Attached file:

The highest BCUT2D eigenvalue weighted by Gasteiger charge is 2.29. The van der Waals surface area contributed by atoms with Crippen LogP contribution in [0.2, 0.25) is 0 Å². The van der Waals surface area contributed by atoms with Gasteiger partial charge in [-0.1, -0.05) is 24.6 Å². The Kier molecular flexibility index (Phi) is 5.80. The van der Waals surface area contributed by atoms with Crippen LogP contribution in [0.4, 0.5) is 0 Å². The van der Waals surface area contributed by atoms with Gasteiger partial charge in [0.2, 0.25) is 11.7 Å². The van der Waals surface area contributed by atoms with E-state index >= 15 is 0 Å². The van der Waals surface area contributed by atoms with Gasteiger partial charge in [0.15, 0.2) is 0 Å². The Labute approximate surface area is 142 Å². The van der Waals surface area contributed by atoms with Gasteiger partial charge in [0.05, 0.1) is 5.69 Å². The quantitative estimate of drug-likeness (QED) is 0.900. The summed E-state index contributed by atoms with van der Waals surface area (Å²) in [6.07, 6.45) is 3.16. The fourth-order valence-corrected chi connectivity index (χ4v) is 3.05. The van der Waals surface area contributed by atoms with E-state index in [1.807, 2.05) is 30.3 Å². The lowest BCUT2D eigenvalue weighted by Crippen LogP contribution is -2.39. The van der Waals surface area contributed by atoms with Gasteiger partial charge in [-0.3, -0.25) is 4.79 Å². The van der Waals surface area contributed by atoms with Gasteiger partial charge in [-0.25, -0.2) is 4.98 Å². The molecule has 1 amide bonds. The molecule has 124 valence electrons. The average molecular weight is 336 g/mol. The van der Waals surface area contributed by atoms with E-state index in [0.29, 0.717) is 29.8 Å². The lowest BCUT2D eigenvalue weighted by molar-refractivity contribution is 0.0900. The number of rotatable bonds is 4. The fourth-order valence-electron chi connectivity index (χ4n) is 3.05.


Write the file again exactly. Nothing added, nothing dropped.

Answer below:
The highest BCUT2D eigenvalue weighted by Gasteiger charge is 2.29. The van der Waals surface area contributed by atoms with Crippen LogP contribution in [0.2, 0.25) is 0 Å². The van der Waals surface area contributed by atoms with Gasteiger partial charge in [-0.1, -0.05) is 24.6 Å². The Kier molecular flexibility index (Phi) is 5.80. The van der Waals surface area contributed by atoms with Crippen LogP contribution in [0.4, 0.5) is 0 Å². The van der Waals surface area contributed by atoms with Gasteiger partial charge in [0.2, 0.25) is 11.7 Å². The van der Waals surface area contributed by atoms with E-state index >= 15 is 0 Å². The van der Waals surface area contributed by atoms with Gasteiger partial charge in [0.15, 0.2) is 0 Å². The Labute approximate surface area is 142 Å². The van der Waals surface area contributed by atoms with Gasteiger partial charge in [0.05, 0.1) is 5.69 Å². The quantitative estimate of drug-likeness (QED) is 0.900. The summed E-state index contributed by atoms with van der Waals surface area (Å²) in [6.07, 6.45) is 3.16. The fourth-order valence-corrected chi connectivity index (χ4v) is 3.05. The van der Waals surface area contributed by atoms with E-state index in [1.807, 2.05) is 30.3 Å². The lowest BCUT2D eigenvalue weighted by Crippen LogP contribution is -2.39. The van der Waals surface area contributed by atoms with Gasteiger partial charge in [-0.3, -0.25) is 4.79 Å². The van der Waals surface area contributed by atoms with Gasteiger partial charge in [-0.25, -0.2) is 4.98 Å². The molecule has 1 amide bonds. The molecule has 124 valence electrons. The average molecular weight is 336 g/mol. The van der Waals surface area contributed by atoms with E-state index in [0.29, 0.717) is 29.8 Å². The lowest BCUT2D eigenvalue weighted by molar-refractivity contribution is 0.0900. The number of rotatable bonds is 4. The fourth-order valence-electron chi connectivity index (χ4n) is 3.05.